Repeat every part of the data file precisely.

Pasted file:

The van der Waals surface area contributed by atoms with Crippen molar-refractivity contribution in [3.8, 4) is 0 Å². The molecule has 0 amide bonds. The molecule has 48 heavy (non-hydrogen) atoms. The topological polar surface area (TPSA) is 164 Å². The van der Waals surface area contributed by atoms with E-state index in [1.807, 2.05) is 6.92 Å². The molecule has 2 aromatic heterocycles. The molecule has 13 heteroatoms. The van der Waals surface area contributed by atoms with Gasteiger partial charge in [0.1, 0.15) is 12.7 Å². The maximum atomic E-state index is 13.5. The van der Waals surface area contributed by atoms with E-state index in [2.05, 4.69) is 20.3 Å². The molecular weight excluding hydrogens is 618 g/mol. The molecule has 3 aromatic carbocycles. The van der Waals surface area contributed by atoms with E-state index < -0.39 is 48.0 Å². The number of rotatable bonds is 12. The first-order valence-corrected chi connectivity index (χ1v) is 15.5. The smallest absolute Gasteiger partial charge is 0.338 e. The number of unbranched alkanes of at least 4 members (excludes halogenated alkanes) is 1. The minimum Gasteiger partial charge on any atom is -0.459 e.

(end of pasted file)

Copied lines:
The van der Waals surface area contributed by atoms with Crippen molar-refractivity contribution in [3.8, 4) is 0 Å². The molecule has 0 amide bonds. The molecule has 48 heavy (non-hydrogen) atoms. The topological polar surface area (TPSA) is 164 Å². The van der Waals surface area contributed by atoms with E-state index in [1.807, 2.05) is 6.92 Å². The molecule has 2 aromatic heterocycles. The molecule has 13 heteroatoms. The van der Waals surface area contributed by atoms with Gasteiger partial charge in [0.1, 0.15) is 12.7 Å². The maximum atomic E-state index is 13.5. The van der Waals surface area contributed by atoms with E-state index in [2.05, 4.69) is 20.3 Å². The molecular weight excluding hydrogens is 618 g/mol. The molecule has 3 aromatic carbocycles. The van der Waals surface area contributed by atoms with E-state index < -0.39 is 48.0 Å². The number of rotatable bonds is 12. The first-order valence-corrected chi connectivity index (χ1v) is 15.5. The smallest absolute Gasteiger partial charge is 0.338 e. The number of unbranched alkanes of at least 4 members (excludes halogenated alkanes) is 1. The minimum Gasteiger partial charge on any atom is -0.459 e.